So who is going to buy all of our debt?

That is a very good question.

If the Federal Reserve starts tapering bond purchases and China quits buying our debt, who is going to fill the void?

If there is significantly less demand for government bonds, that will cause interest rates to rise dramatically.  And if interest rates rise dramatically from where they are now, that will set off the kind of nightmare scenario that I keep talking about.

In a previous article entitled “How China Can Cause The Death Of The Dollar And The Entire U.S. Financial System“, I described how China could single-handedly cause immense devastation to the U.S. economy.

China accounts for more global trade that anyone else does, and they also own more of our debt than any other nation does.  If China starts dumping our dollars and our debt, much of the rest of the planet would likely follow suit and we would be in for a world of hurt.

And just this week there was another major announcement which indicates that China is getting ready to make a major move against the U.S. dollar.  According to Reuters, crude oil futures may soon be pricedin yuan on the Shanghai Futures Exchange…

The Shanghai Futures Exchange (SHFE) may price its crude oil futures contract in yuan and use medium sour crude as its benchmark, its chairman said on Thursday, adding that the bourse is speeding up preparatory work to secure regulatory approvals.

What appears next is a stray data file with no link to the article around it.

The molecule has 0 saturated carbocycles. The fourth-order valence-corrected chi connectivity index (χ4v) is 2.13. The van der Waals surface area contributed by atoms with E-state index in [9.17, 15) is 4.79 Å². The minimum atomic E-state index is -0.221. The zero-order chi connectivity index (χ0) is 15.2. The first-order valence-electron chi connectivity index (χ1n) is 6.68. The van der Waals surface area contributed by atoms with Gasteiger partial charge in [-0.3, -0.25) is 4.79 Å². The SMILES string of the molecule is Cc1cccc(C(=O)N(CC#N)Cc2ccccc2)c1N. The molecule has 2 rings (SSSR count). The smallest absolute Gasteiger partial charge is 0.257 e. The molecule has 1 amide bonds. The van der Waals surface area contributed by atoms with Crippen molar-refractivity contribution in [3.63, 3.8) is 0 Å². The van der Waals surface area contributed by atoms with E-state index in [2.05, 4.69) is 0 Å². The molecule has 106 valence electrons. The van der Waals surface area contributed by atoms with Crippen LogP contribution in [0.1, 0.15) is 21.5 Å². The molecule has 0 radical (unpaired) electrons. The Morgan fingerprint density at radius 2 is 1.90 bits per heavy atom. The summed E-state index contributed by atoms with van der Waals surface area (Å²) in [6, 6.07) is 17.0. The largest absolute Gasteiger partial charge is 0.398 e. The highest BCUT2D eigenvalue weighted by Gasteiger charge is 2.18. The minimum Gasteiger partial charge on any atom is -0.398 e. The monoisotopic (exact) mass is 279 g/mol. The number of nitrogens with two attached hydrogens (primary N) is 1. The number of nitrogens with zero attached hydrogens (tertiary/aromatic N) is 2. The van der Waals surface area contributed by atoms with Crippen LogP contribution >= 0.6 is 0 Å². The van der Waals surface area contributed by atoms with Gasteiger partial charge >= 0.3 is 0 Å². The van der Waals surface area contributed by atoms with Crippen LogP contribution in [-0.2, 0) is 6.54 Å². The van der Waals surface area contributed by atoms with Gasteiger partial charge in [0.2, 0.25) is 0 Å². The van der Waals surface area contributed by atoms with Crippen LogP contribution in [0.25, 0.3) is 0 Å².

China, which overtook the United States as the world’s top oil importer in September, hopes the contract will become a benchmark in Asia and has said it would allow foreign investors to trade in the contract without setting up a local subsidiary.

If that actually happens, that will be absolutely huge.

China is the number one importer of oil in the world, and it was only a matter of time before they started to openly challenge the petrodollar.

But even I didn’t think that we would see anything like this so quickly.

The world is changing, and most Americans have absolutely no idea what this is going to mean for them.  As demand for the U.S. dollar and U.S. debt goes down, the things that we buy at the store will cost a lot more, our standard of living will go down and it will become a lot more expensive for everyone (including the U.S. government) to borrow money.

Unfortunately, there isn’t much that can be done about any of this at this point.  When it comes to economics, China has been playing chess while the United States has been playing checkers.  And now decades of very, very foolish decisions are starting to catch up with us.

The false prosperity that most Americans are enjoying today will soon start disappearing, and most of them will have no idea why it is happening.

The years ahead are going to be very challenging, and so I hope that you are getting ready for them.

 

oftwominds-Charles Hugh Smith: Will the Dollar Lose its Reserve Currency Status to an SDR Currency?

oftwominds-Charles Hugh Smith: Will the Dollar Lose its Reserve Currency Status to an SDR Currency?.

Since the SDR is just an aggregate of fiat currencies, it cannot really change the fundamentals of the current status quo.